Phoenix Quadro Wet hydrogen background with inlet blanked off – max sensitivity

  • Unstable background caused by humidity (H2O) desorbed on the inner surfaces of the leak detector during vent cycles
  • Phoenix Quadro Wet hydrogen background: 5.7x10-7 atm cc/s (after 30-minute operation)
Figure: 1.0: vacuum hydrogen ultra

The following leak test examples were done with a Phoenix Quadro Wet using hydrogen under ideal lab conditions.

The smallest detectable leak rate in “vacuum mode” is in the range of ≥ 1x10-6 atm cc/s (see stable hydrogen background (QBG) example 1.1)

Example 1.1 – Quadro wet hydrogen background (QBG)
Overpressure method – Integral leak detection
Vacuum method – Procedure local leak detection (pinpoint)

The smallest detectable leak rate in “sniffing mode” is in the range of ≥ 1x10-5 atm cc/s (see stable hydrogen background (QBG) example 1.2)

Example 1.2 – Quadro wet hydrogen external calibration
Overpressure method – Local leak detection (sniffing)

If someone wants to measure with hydrogen or forming gas (95/5), one must first calibrate the leak detector using an external calibration standard.  The Phoenix Quadro Wet does not include a hydrogen internal calibrated leak.

Calibration with hydrogen

Phoenix Quadro Wet calibrated in vacuum mode with external 100% hydrogen calibrated leak standard

Hydrogen Calibrated Leak Standard Value: 3.94 x10-4 atm cc/s

Phoenix Quadro Wet Actual Leak Rate Value: 3.97x10-4 atm cc/s (very stable leak rate)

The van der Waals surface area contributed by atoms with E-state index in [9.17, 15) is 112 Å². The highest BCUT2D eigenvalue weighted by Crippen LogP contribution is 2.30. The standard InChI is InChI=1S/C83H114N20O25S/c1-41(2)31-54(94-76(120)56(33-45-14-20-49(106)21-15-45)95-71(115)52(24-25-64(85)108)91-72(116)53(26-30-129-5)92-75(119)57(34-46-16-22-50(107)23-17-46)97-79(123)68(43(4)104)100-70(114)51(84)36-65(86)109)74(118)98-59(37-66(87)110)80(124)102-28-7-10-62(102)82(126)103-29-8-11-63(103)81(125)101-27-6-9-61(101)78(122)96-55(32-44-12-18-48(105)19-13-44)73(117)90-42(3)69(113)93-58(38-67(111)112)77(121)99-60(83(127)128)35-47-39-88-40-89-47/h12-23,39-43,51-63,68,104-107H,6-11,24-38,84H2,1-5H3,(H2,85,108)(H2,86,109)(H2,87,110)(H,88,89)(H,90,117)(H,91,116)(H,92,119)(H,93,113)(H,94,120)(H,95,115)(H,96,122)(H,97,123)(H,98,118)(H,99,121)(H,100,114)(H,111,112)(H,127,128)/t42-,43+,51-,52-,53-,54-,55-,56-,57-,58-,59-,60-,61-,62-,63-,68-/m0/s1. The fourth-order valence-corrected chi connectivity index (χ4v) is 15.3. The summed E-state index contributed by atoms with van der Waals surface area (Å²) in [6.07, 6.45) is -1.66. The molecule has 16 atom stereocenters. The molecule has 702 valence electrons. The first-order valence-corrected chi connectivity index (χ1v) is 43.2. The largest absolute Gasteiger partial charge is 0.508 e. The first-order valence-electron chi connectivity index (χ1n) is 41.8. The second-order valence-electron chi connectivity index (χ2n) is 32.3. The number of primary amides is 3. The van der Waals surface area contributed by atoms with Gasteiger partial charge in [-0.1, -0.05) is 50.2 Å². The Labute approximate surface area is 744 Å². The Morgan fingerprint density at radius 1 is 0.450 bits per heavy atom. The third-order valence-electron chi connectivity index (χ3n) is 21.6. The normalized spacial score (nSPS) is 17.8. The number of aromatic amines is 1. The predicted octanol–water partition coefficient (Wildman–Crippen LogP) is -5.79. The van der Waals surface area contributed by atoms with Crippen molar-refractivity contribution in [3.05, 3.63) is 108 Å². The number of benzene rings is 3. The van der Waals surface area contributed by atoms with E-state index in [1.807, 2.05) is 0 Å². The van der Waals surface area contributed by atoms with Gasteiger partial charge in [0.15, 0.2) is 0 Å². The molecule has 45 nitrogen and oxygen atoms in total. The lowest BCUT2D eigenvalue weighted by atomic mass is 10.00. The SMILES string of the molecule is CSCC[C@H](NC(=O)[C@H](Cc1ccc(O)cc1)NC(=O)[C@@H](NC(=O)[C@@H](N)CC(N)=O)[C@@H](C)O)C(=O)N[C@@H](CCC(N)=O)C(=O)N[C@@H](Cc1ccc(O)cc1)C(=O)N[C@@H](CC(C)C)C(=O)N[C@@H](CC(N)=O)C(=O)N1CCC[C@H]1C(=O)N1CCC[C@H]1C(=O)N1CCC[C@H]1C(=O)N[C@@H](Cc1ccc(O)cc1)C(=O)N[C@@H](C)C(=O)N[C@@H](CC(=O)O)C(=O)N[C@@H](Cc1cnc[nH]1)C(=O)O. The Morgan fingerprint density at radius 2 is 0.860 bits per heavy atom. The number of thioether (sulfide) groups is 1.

Example 1.3 – Quadro wet hydrogen external calibration

Note:  In standard leak detection applications, using hydrogen as a tracer gas the actual leak rates will be higher than the results from leak testing in a lab environment. 

Challenges with using hydrogen as a tracer gas for leak testing

Unfortunately, you will experience longer delays in the overall test time when using hydrogen due to the influence of hydrogen in the test environment and the amount of time required to evacuate the internal system and test chamber down to an acceptable background level to start the leak test. The hydrogen background (QBG) should be approximately 10 times lower than the pass/fail leak rate criteria for an acceptable test.

In summary, if you want to use hydrogen as a tracer gas for leak testing, use the Phoenix Quadro Wet. First, you must consider the environment where the leak testing process will take place and try to reduce the number of hydrogen sources in the area that could lead to a higher and unstable background.  You can consider piping in fresh air or nitrogen or isolating the leak test process with barriers to reduce the overall background due to the environment and vent cycle of the leak detector (results from changing test samples).